With a federal initiative called, not surprisingly, Opening America Up Again, along with state-by-state stratagems with names ranging from attempted hipness, in the case of Colorado’s #DoingMyPartCO and South Carolina’s accelerateSC, to attaboy optimism, such as Back on Track Indiana and West Virginia Strong–The Comeback, to aggressive, such as Strike Force to Reopen Texas, to things that sound like book titles, as in the case of Ad Astra: A Plan to Reopen Kansas or New Jersey’s The Road Back: Restoring Economic Health Through Public Health, many Americans are returning to work.
This return after months of isolation during the coronavirus (COVID-19) pandemic can feel intimidating. Some jobs involve working directly with the public, while others allow one more limited contact. Still, as long as you work with people you don’t live with, you’re facing more exposure than you’ve faced while in isolation. Here are some tips to help you feel more comfortable during your transition back into the workforce.
Notify the Unemployment Office
This tip is straightforward: Make sure you let the unemployment office know when you’re going back to work. This will help you avoid having to pay them back money they may have overpaid you.
Buy a Comfortable Mask
If you’re going to be wearing a mask for several hours at a time–and, in the case of some public-facing jobs, for whole shifts at a time–you’ll want to look for the most comfortable mask you can get. It’s worth pointing out that a lot of these are not available with Amazon Prime 2-day shipping, so if you need to plan ahead, do so. Chances are, the mask you’re using to go to the grocery store will be uncomfortable when worn for an extended period. Many masks pull on the ears in such a way that will eventually case a headache. Additionally, if your mask’s material is overly dense, you may experience trouble breathing. Remember that we wear masks to help protect other people in case we have the virus, even though we may not currently be showing symptoms.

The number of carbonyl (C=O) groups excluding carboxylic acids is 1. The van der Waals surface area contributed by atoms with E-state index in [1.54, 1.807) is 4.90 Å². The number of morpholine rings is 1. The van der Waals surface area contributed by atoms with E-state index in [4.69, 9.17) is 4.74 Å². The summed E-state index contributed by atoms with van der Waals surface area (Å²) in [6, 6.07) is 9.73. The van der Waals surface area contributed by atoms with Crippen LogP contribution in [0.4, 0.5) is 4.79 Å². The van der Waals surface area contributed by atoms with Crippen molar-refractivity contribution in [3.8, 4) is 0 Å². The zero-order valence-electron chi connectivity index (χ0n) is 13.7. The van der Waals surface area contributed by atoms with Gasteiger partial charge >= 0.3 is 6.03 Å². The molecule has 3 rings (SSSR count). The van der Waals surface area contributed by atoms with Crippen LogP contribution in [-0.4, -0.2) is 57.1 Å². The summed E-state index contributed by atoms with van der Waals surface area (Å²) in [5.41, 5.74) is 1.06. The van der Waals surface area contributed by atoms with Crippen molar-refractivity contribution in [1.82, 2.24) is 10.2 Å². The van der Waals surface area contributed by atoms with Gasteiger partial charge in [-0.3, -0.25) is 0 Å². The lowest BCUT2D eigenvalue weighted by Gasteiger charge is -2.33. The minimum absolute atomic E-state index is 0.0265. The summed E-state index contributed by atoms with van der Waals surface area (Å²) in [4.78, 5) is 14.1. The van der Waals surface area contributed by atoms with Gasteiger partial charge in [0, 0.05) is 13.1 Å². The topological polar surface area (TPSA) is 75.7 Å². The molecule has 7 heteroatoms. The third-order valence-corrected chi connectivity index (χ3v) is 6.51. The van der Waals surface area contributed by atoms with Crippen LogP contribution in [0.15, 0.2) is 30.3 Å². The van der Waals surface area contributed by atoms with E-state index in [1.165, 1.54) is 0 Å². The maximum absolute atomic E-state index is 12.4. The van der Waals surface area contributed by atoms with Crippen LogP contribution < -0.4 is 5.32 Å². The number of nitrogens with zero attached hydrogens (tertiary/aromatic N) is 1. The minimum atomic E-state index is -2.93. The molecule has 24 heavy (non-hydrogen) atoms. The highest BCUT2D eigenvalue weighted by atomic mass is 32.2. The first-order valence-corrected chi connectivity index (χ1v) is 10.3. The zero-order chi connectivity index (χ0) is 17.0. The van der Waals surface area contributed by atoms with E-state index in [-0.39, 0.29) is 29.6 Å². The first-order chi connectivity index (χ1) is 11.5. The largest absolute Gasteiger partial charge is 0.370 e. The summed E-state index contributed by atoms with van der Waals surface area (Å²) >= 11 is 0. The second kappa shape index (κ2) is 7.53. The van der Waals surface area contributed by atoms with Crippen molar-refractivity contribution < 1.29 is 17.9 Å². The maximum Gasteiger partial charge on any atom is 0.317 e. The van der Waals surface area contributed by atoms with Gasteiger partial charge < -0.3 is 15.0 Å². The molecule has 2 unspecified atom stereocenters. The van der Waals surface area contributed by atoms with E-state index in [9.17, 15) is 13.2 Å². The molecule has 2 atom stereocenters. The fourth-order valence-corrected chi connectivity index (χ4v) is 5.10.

Focus on Stress Management
Returning to work can lead to feelings of uncertainty, which can cause added stress to the rigors of a job that may already be stressful. Help yourself out with self-care; there are many methods people use, and while you may benefit from incorporating all of them, some people prefer some over others. These methods range from regular exercise, mindfulness practice, a healthy diet, aromatherapy, and taking CBD for stress.
Continue Practicing Hygiene
Hopefully you’ve been focusing on elevated hygiene over the past few months. Don’t let your guard down! Continue washing your hands frequently and thoroughly. Try not to touch your face, especially with unwashed hands. You can find these and many other tips on the Center for Disease Control and Prevention website.
Keep Customer Contact to a Minimum
There are many ways that customer-facing businesses are helping to keep customer contact to a minimum. Many are encouraging non-cash payments, along with placing sneeze-guards in between customers and cashiers. In the case of hair salons, only one client is allowed in per stylist at a time. Restaurants are still operating at fractional capacity.
Don’t Resort to Hysteria
It’s an important part of being an adult to be able to differentiate between fact-based reporting and sensationalism. Remember that most news outlets exist to sell advertising; it may be in their best interests to spin the facts to try to make the news more exciting or scary in the hopes that you’ll stay tuned through the commercials. Dig deep outside of the usual broadcast and look for actual science rather than hearsay. Avoiding the hysteria will help you make rational decisions, and this goes back to helping you manage stress, as well.
- Tips on Lowering Your Health Care Costs
- How Entrepreneurs Can Manage Stress
- Best Marketing Practices for Re-Opening During COVID-19
- Are YOU Headed for Burnout?
- The Best Investment Advice I Ever Received: Warren Buffett